It has been reported via the Daily Mail that Britons now spend a staggering £7.5 billion a year getting married. As someone who has attended no fewer than 20 weddings in the last four years alone, this statistic doesn’t surprise me in the least. Each wedding I have attended seems to be glitzier and glossier than the last, with each bride and groom eager to out do the one who has gone before them. Looking back at the photographs, many of the beautiful weddings I have been fortunate enough to attend wouldn’t look out of place gracing front cover of Hello!
It was therefore even less of a surprise to discover that according to the Office of National Statistics, the amount spent on weddings in the UK has more than doubled since the 1980s, and despite the financial crisis, it is reported that a couple still spend between £21,000 and £25,000 on their wedding – almost the same as the national average wage. As a result of this spending more than 20 per cent of married couples start their life in debt after splashing out much more than they can afford.
With statistics such as these, it’s little wonder that High Court Judge Sir Paul Coleridge who launched ‘The Marriage Foundation’ last week, complained about the influence glossy magazines such as Hello! have on the wedding industry.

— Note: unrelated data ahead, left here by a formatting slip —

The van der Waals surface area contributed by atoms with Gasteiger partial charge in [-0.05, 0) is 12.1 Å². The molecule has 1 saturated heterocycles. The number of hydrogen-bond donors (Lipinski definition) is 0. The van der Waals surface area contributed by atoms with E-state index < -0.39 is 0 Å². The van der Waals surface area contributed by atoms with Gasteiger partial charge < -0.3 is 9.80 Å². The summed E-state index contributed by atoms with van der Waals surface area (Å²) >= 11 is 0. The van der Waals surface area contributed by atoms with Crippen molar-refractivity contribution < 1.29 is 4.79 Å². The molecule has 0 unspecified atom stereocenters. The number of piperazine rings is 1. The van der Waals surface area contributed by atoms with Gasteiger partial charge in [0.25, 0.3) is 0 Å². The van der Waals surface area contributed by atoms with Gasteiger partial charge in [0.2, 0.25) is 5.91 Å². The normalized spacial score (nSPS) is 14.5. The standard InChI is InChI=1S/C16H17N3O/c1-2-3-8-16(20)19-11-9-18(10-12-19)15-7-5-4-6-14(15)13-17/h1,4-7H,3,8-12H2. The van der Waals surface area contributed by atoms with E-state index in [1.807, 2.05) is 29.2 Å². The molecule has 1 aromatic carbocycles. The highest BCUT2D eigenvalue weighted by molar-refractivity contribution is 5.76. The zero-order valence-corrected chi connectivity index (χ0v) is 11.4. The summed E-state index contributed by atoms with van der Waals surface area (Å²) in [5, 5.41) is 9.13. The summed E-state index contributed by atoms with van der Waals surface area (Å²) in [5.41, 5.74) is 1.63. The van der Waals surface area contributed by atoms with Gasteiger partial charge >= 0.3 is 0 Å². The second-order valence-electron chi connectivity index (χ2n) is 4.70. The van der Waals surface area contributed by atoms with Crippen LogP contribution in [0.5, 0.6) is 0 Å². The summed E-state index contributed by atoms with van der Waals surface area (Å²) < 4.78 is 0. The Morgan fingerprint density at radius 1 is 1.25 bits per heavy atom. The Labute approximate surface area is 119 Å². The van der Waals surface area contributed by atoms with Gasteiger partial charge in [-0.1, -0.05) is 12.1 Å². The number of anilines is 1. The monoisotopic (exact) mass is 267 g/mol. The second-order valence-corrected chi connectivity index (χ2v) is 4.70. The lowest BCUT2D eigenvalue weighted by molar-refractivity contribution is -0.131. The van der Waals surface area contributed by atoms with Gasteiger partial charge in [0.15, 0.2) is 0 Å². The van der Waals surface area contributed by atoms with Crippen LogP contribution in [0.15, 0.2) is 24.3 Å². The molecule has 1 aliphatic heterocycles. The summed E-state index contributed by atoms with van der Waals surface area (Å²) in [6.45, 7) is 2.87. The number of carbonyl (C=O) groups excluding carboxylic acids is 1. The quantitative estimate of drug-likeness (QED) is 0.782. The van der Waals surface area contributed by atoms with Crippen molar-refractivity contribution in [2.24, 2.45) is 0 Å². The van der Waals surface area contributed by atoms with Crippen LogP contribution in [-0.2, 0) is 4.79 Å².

Sir Paul went so far as to say that ‘The more we spend on weddings, the greater the rate of family breakdown.’ Whilst I don’t entirely agree the amount spent at the outset is a complete reflection of longevity, with so many couples starting their married life with crippling amounts of debt, and ultimately having to realise the true meaning of ‘for richer for poorer’ so early on in their marriage, it would be difficult to argue that debt isn’t a major contributing factor in many marriage breakdowns.
Whilst many more couples are finding themselves seeking a divorce after only a few years of marriage, I don’t honestly believe that anyone walks up the isle in their designer togs thinking ‘oh well, if it doesn’t work out it’s easy enough to get a divorce.’
What I am absolutely convinced of however, is that every year men and women alike become swept up in a fairytale and all the focus is on the one day rather than what happens afterwards. The reality for many is that when the last slice of the five tier bespoke wedding cake has been eaten and the five figure designer gown lays crumpled in the spare bedroom, they are unable to make the commitment and sacrifices that marriage requires.
What is certain is that marriage is always going to be a topic of great debate. And so with the wedding season fast approaching, and as I watch the next round of worried brides wondering if their big day will be big enough, I can’t help wondering which of the four marriages I will witness this year will last the distance. Will it be the extravagant affair with all the trimmings, or will it be the couple who are having a small intimate affair with their nearest and dearest and a hotpot supper. Watch this space!
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